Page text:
# Quadratic forms

Course Code : | 2000WETQUF |

Study domain: | Mathematics |

Bi-anuall course: | Taught in academic years starting in an even year |

Academic year: | 2017-2018 |

Semester: | 1st semester |

Contact hours: | 60 |

Credits: | 6 |

Study load (hours): | 168 |

Contract restrictions: | No contract restriction |

Language of instruction: | English |

Exam period: | exam in the 1st semester |

Lecturer(s) | Karim Johannes Becher Andrew Dolphin |

### 1. Prerequisites *

an active knowledge of

- Dutch
- English

general notion of the basic concepts of

Algebra as covered by the bachelor program.

### 2. Learning outcomes *

- The student masters the basic notions and the central theorems from the theory of quadratic forms over fields.
- He/she can be apply these to simple questions (e.g. concerning sums of squares) over particular fields.
- He/she has the necessary background to understand central questions of current researchand to read a research papers in this area.

### 3. Course contents *

A quadratic form is a homogeneous polynomial of degree 2. The study of quadratic forms over arbitrary fields of characteristic different from two was initiated by Ernst Witt in 1936. He showed that the properties of quadratic forms over a given field are characterised by a commutative ring, the socalled Witt ring of the field. In the 1960s Albrecht Pfister discovered the importance of stongly multiplivative forms (now called Pfister forms) in this theory. After this discovery and the fomulation of structure theorems for the Witt ring, the quadratic form theory got much more scientific attention. Since then, until Vladimir Voevodsky prooved the Milnor conjecture in 2002, it remained an open question if the graded Witt ring of any field (the graduation is induced by the powers of the fundamental ideal of the Witt ring) can be descibed in terms of generators and relations.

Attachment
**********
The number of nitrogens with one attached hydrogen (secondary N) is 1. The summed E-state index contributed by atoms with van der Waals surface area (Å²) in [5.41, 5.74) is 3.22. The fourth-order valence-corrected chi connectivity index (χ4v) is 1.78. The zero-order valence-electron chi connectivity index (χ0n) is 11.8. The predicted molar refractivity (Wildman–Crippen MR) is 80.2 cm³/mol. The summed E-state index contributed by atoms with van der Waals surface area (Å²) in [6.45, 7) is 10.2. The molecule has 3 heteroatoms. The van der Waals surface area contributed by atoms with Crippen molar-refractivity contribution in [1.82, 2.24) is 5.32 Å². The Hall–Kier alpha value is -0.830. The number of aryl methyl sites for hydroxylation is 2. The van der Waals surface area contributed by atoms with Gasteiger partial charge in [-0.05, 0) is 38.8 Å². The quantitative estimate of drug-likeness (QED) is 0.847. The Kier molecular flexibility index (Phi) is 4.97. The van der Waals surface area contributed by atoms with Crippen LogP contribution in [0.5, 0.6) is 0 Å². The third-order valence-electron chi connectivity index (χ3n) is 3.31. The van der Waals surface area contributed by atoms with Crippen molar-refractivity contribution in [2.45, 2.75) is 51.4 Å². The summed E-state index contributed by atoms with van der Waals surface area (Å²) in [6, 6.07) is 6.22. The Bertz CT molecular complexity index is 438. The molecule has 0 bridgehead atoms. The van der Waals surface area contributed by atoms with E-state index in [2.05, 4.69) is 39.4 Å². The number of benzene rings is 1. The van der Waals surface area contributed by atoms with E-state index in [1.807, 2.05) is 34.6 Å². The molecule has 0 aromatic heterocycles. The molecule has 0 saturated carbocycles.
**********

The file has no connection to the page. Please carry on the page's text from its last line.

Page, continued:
Quadratic form theory applies to the study of sums of squares and field orderings. Furthermore, it is related to many other areas of mathematics, in particular the study of central simple algebras and linear algebraic groups.

The chapters covered in the course are the following:

- Symmetric bilinear forms (orthogonal sum, tensor product, isotropy, Witt's Theorems, decomposition, reflections, orthogonal group, multiplicative forms, level of a field)
- Quadratic forms (correspondence with symmetric bilinear forms, complications in characteristic 2, anisotropic part, discriminant, quaternion algebras)
- Field extensions (behaviour of forms, odd degree extensions, quadratic extensions, rational function field, Cassels-Pfister Theorem, function field of a quadratic form, characterisation of Pfister forms)
- Witt rings (construction, examples, spectrum and other ring theoretic properties, field orderings and signatures, Sylvester's inertia theorem, Artin-Schreier, Pfister's Local-Global Principle)
- Invariants and Milnor's conjecture

### 4 International dimension*

The course has an international dimension.

### 5. Teaching method and planned learning activities

Personal work

### 6. Assessment method and criteria

The intermediate test and the participation cannot be repeated. In the case where the resit exam is taken, the final grade for the second session is computed in the same way (see 5.3), on the basis of the original grades for participation and the test.

Examination

Continuous assessment

### 7. Study material *

#### 7.1 Required reading

Course notes and exercise sheets

**7.2 Optional reading**

The following study material can be studied voluntarily :### 8. Contact information *

Karim Johannes Becher (office G.224); email: KarimJohannes.Becher@uantwerpen.be

Andrew Dolphin (office G.320a); email: Andrew.Dolphin@uantwerpen.be